Cone head simulation parameters.

Fluid | Structure | ||

3200 ms^{−1} | ^{2} s^{−1} | ||

10 | 10 Wm^{−1} K^{−1} | ||

5000 Pa | 0.5 | ||

250 K | 0.5 | ||

300 K | |||

Cells | 9600 | Elements | 1654 |

Fluid domain and structure shell meshes used for the simulations of the hollow cone head.

In Figures

Temperature field within the hollow cone without (a) and with (b) radiation effects at time points

When surface reradiation is taken into account, the evolution of heat transfer in the structure changes considerably (Figure

This simulation demonstrates that radiation between solid surfaces plays a considerable role, and the obtained temperature values, are of the same order of magnitude of those encountered in real applications, with such flow fields.

We consider now a more complex geometry: a model of a flap that, when deployed, creates a small cavity. The particularity of this case is that two surfaces of the same structure “see” each other, and the medium between these faces is a gas. We want to study the phenomena that take place in the cavity, as done in [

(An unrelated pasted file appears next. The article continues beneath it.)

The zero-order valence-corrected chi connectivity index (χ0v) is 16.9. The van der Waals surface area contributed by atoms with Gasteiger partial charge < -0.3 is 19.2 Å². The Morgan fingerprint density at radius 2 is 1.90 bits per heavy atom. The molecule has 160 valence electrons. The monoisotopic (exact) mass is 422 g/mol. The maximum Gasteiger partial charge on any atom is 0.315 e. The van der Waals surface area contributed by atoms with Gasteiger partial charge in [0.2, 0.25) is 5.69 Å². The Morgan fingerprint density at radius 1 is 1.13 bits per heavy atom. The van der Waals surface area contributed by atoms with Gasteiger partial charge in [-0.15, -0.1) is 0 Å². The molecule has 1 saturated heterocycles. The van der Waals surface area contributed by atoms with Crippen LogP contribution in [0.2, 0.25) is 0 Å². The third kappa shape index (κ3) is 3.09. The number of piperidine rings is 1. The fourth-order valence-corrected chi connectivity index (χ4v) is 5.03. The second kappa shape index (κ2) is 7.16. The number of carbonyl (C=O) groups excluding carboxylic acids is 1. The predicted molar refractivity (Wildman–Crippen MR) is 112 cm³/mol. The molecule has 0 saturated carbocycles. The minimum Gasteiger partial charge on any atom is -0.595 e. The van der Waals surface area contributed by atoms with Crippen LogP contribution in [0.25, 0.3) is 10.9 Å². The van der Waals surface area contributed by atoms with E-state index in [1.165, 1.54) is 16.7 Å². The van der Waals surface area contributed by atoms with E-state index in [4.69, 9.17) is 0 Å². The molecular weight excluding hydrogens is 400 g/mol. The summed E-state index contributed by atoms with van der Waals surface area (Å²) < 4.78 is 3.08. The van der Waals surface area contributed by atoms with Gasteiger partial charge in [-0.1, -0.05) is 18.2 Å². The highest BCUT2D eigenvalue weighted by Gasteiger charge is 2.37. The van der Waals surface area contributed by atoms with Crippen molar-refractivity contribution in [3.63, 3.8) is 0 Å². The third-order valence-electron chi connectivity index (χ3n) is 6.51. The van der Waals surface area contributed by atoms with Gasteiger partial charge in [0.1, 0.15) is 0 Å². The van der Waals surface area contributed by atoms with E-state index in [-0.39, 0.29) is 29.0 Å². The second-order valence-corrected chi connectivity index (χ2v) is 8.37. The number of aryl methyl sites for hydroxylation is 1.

We analyze here a cross-section of the flap. The total length of the flap is 0.4 m, and base dimensions of the cavity are 0.075 m by 0.025 m. The meshes used for these simulations are shown in Figure

Flap simulation parameters.

Fluid | Structure | ||

1700 ms^{−1} | ^{2} s^{−1} | ||

5 | 10 Wm^{−1} K^{−1} | ||

50000 Pa | 0.5 | ||

290 K | 0.5 | ||

300 K | |||

Cells | 4705 | Elements | 2283 |

Mesh for the simulation of thermal coupling in a flap region.

The external flow field is composed of a lip shock, a separation shock and a reattachment region as clearly shown within the solutions, Figures

Before making any consideration from the thermal point of view, we notice from Figure

Velocity of the flow inside the cavity at two random time points.

Temperature evolution inside and around a flap without (a) and with (b) radiation effects.